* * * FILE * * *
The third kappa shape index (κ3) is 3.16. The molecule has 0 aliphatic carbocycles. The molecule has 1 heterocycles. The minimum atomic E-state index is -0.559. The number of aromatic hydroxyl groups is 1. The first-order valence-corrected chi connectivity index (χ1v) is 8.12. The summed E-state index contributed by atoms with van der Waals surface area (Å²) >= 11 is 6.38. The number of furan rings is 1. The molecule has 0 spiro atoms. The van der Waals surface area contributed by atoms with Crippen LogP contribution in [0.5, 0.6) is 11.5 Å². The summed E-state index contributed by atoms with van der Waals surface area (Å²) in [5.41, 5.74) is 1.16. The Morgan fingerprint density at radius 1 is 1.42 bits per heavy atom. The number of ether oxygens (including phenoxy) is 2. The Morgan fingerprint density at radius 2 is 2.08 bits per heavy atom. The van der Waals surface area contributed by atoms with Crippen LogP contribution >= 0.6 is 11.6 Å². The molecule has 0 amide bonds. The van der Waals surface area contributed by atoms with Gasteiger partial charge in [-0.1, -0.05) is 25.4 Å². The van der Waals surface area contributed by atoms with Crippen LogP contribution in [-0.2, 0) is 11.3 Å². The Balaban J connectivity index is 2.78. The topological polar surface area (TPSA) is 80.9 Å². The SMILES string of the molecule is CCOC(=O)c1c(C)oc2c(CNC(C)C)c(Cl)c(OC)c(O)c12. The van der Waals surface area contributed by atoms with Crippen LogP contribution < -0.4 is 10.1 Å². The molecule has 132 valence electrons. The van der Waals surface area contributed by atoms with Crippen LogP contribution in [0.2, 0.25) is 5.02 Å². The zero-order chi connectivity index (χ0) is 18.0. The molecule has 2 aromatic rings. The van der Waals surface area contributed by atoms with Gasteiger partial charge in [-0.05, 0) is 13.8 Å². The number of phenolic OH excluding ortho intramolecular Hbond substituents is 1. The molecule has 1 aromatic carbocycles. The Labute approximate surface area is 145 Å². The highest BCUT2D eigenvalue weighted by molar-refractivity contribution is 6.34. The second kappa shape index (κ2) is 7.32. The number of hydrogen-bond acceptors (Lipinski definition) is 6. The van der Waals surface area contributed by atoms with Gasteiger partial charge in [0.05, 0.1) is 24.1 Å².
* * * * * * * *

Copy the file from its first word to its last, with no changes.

The third kappa shape index (κ3) is 3.16. The molecule has 0 aliphatic carbocycles. The molecule has 1 heterocycles. The minimum atomic E-state index is -0.559. The number of aromatic hydroxyl groups is 1. The first-order valence-corrected chi connectivity index (χ1v) is 8.12. The summed E-state index contributed by atoms with van der Waals surface area (Å²) >= 11 is 6.38. The number of furan rings is 1. The molecule has 0 spiro atoms. The van der Waals surface area contributed by atoms with Crippen LogP contribution in [0.5, 0.6) is 11.5 Å². The summed E-state index contributed by atoms with van der Waals surface area (Å²) in [5.41, 5.74) is 1.16. The Morgan fingerprint density at radius 1 is 1.42 bits per heavy atom. The number of ether oxygens (including phenoxy) is 2. The Morgan fingerprint density at radius 2 is 2.08 bits per heavy atom. The van der Waals surface area contributed by atoms with Crippen LogP contribution >= 0.6 is 11.6 Å². The molecule has 0 amide bonds. The van der Waals surface area contributed by atoms with Gasteiger partial charge in [-0.1, -0.05) is 25.4 Å². The van der Waals surface area contributed by atoms with Crippen LogP contribution in [-0.2, 0) is 11.3 Å². The Balaban J connectivity index is 2.78. The topological polar surface area (TPSA) is 80.9 Å². The SMILES string of the molecule is CCOC(=O)c1c(C)oc2c(CNC(C)C)c(Cl)c(OC)c(O)c12. The van der Waals surface area contributed by atoms with Crippen LogP contribution < -0.4 is 10.1 Å². The molecule has 132 valence electrons. The van der Waals surface area contributed by atoms with Crippen LogP contribution in [0.2, 0.25) is 5.02 Å². The zero-order chi connectivity index (χ0) is 18.0. The molecule has 2 aromatic rings. The van der Waals surface area contributed by atoms with Gasteiger partial charge in [-0.05, 0) is 13.8 Å². The number of phenolic OH excluding ortho intramolecular Hbond substituents is 1. The molecule has 1 aromatic carbocycles. The Labute approximate surface area is 145 Å². The highest BCUT2D eigenvalue weighted by molar-refractivity contribution is 6.34. The second kappa shape index (κ2) is 7.32. The number of hydrogen-bond acceptors (Lipinski definition) is 6. The van der Waals surface area contributed by atoms with Gasteiger partial charge in [0.05, 0.1) is 24.1 Å².